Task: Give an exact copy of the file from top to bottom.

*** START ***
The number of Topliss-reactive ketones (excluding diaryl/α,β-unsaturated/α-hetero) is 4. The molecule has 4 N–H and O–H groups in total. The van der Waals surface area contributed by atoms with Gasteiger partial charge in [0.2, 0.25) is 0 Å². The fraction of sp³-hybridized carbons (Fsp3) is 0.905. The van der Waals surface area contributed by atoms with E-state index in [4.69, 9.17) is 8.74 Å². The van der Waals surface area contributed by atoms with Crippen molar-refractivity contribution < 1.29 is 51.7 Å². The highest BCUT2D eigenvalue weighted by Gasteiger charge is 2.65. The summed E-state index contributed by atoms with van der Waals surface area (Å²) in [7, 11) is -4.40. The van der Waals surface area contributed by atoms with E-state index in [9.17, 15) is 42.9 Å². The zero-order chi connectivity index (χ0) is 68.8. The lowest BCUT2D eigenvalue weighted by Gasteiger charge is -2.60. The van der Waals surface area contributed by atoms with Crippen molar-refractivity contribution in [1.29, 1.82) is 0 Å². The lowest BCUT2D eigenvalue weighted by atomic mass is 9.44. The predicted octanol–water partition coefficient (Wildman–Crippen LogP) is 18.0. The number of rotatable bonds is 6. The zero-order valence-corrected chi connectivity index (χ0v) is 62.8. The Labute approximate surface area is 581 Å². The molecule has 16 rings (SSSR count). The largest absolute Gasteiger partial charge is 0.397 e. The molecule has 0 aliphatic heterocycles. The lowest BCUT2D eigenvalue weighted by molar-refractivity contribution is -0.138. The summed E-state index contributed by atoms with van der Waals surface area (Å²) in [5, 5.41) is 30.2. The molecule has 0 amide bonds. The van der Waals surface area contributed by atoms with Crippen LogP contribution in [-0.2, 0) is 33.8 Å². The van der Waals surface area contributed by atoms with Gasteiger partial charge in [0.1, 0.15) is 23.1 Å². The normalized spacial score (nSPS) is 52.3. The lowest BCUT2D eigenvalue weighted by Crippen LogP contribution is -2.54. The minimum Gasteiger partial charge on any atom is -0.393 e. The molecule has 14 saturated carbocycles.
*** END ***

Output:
The number of Topliss-reactive ketones (excluding diaryl/α,β-unsaturated/α-hetero) is 4. The molecule has 4 N–H and O–H groups in total. The van der Waals surface area contributed by atoms with Gasteiger partial charge in [0.2, 0.25) is 0 Å². The fraction of sp³-hybridized carbons (Fsp3) is 0.905. The van der Waals surface area contributed by atoms with E-state index in [4.69, 9.17) is 8.74 Å². The van der Waals surface area contributed by atoms with Crippen molar-refractivity contribution < 1.29 is 51.7 Å². The highest BCUT2D eigenvalue weighted by Gasteiger charge is 2.65. The summed E-state index contributed by atoms with van der Waals surface area (Å²) in [7, 11) is -4.40. The van der Waals surface area contributed by atoms with E-state index in [9.17, 15) is 42.9 Å². The zero-order chi connectivity index (χ0) is 68.8. The lowest BCUT2D eigenvalue weighted by Gasteiger charge is -2.60. The van der Waals surface area contributed by atoms with Crippen molar-refractivity contribution in [1.29, 1.82) is 0 Å². The lowest BCUT2D eigenvalue weighted by atomic mass is 9.44. The predicted octanol–water partition coefficient (Wildman–Crippen LogP) is 18.0. The number of rotatable bonds is 6. The zero-order valence-corrected chi connectivity index (χ0v) is 62.8. The Labute approximate surface area is 581 Å². The molecule has 16 rings (SSSR count). The largest absolute Gasteiger partial charge is 0.397 e. The molecule has 0 aliphatic heterocycles. The lowest BCUT2D eigenvalue weighted by molar-refractivity contribution is -0.138. The summed E-state index contributed by atoms with van der Waals surface area (Å²) in [5, 5.41) is 30.2. The molecule has 0 amide bonds. The van der Waals surface area contributed by atoms with Crippen LogP contribution in [-0.2, 0) is 33.8 Å². The van der Waals surface area contributed by atoms with Gasteiger partial charge in [0.1, 0.15) is 23.1 Å². The normalized spacial score (nSPS) is 52.3. The lowest BCUT2D eigenvalue weighted by Crippen LogP contribution is -2.54. The minimum Gasteiger partial charge on any atom is -0.393 e. The molecule has 14 saturated carbocycles.